As with any major project, numerous hurdles were encountered such as meeting the requirements of local councils at either side, the Development Assessment Commission, Coastal Protection Board, et cetera.
Approval was finally granted in October 2005 with plans for the service to be operating by April 2006.
More hurdles popped up but it was a triumphant day when the Sea Way made her maiden voyage in December 2006.
She was like a shiny, new toy and, for some time, locals and tourists lined up to get on board and others simply stood on the shore to view the new attraction in all her glory.
Such was the popularity of the service, Sea SA announced a bigger, better ferry, the Sea Scape I, would begin operation in March 2007 and the two ferries would work in tandem.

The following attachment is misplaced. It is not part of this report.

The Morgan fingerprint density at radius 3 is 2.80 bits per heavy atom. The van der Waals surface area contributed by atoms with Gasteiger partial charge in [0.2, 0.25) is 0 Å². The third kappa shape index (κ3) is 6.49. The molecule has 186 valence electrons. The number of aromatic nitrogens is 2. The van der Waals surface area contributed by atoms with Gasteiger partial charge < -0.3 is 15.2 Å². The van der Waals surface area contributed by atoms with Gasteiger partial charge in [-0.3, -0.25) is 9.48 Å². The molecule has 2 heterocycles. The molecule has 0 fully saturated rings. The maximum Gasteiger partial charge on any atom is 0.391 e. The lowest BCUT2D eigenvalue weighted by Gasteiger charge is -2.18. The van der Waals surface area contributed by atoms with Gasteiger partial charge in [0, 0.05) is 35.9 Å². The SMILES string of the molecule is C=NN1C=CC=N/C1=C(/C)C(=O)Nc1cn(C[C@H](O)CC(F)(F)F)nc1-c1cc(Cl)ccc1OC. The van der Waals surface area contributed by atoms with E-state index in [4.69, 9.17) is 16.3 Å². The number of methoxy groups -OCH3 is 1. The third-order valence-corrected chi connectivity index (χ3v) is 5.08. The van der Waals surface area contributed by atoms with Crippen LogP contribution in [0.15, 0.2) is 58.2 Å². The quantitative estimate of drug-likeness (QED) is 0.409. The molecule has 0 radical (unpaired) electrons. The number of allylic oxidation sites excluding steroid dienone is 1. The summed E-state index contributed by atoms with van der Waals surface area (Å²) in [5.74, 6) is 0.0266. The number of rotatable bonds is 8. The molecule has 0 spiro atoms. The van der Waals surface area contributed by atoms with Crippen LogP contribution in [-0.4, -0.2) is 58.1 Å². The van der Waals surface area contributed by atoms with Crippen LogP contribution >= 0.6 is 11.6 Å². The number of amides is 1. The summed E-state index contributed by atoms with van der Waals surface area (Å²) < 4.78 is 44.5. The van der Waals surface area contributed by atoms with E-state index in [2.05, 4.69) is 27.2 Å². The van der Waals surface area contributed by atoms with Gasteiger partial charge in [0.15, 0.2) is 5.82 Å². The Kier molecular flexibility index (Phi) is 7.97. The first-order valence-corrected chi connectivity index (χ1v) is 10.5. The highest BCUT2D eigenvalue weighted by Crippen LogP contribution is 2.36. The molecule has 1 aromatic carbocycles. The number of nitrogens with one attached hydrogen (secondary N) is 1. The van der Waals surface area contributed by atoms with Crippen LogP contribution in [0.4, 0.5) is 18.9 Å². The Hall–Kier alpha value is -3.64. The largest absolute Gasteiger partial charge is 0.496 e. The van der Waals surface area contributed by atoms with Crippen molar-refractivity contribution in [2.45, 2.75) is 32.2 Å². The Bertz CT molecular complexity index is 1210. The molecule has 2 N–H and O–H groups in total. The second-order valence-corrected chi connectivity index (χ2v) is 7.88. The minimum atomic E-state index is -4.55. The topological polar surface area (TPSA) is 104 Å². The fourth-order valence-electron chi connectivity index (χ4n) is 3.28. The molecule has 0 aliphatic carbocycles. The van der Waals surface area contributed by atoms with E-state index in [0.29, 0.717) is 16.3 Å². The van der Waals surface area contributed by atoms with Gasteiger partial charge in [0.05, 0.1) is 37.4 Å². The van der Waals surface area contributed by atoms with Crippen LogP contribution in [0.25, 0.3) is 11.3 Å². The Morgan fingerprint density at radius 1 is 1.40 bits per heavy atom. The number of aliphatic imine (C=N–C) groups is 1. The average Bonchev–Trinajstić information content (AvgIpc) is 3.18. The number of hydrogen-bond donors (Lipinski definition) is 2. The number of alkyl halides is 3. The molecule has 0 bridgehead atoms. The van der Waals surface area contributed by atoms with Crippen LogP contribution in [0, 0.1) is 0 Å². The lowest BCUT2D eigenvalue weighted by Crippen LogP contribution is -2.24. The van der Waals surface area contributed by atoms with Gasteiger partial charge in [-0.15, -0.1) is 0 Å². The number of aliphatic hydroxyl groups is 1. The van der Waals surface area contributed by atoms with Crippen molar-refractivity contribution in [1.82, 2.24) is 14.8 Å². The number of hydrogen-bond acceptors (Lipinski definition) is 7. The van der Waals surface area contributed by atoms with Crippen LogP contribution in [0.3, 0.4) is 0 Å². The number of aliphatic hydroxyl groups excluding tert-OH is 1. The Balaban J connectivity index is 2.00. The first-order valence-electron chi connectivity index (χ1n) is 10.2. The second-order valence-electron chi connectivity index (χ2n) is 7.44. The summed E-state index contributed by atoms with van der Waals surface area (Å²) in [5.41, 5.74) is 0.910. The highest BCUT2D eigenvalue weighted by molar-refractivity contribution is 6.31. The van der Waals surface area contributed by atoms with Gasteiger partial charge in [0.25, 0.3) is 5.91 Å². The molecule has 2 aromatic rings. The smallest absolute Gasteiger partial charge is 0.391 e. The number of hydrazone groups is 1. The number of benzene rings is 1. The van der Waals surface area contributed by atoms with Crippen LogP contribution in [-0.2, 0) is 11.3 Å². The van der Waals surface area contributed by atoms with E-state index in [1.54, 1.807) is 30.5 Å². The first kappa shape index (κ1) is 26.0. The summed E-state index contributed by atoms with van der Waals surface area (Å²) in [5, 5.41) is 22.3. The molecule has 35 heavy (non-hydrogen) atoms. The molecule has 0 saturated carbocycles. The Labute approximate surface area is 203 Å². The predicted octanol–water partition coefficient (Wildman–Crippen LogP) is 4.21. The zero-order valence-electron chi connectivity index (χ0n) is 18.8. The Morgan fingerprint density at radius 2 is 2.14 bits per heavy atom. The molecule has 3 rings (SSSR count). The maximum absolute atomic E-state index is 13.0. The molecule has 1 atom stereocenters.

In April 2008, Sea SA sourced another, even bigger, ferry â€” the Sea Spirit I. Again it was planned for two ferries to operate, which they did for some time.
Everything was sailing along smoothly; the service won awards and continued to attract good numbers.
The ferry also helped win funding for the Wallaroo foreshore and road works, the latest being the current construction of a roundabout on Jetty Road to allow B-double access to the ferry terminal.
But indications the ferry was hitting troubled waters surfaced in 2009 when Sea SA â€œstreamlinedâ€ its services to less crossings per week.
Then, in August of that year, the company announced the Sea Spirit had been sold but a replacement vessel, the Aurora V, was being built. The service was suspended until mid-2010 but this stretched out to February 2012 when the Aurora finally arrived and resumed crossings across the gulf.
Many people, including myself, were sceptical Aurora would never show up and I am sure scepticism will again be rife about a new boat arriving in late 2015.
However, letâ€™s hope Sea SA again proves us wrong and returns with a service in a timely manner.
Amie Price, Editor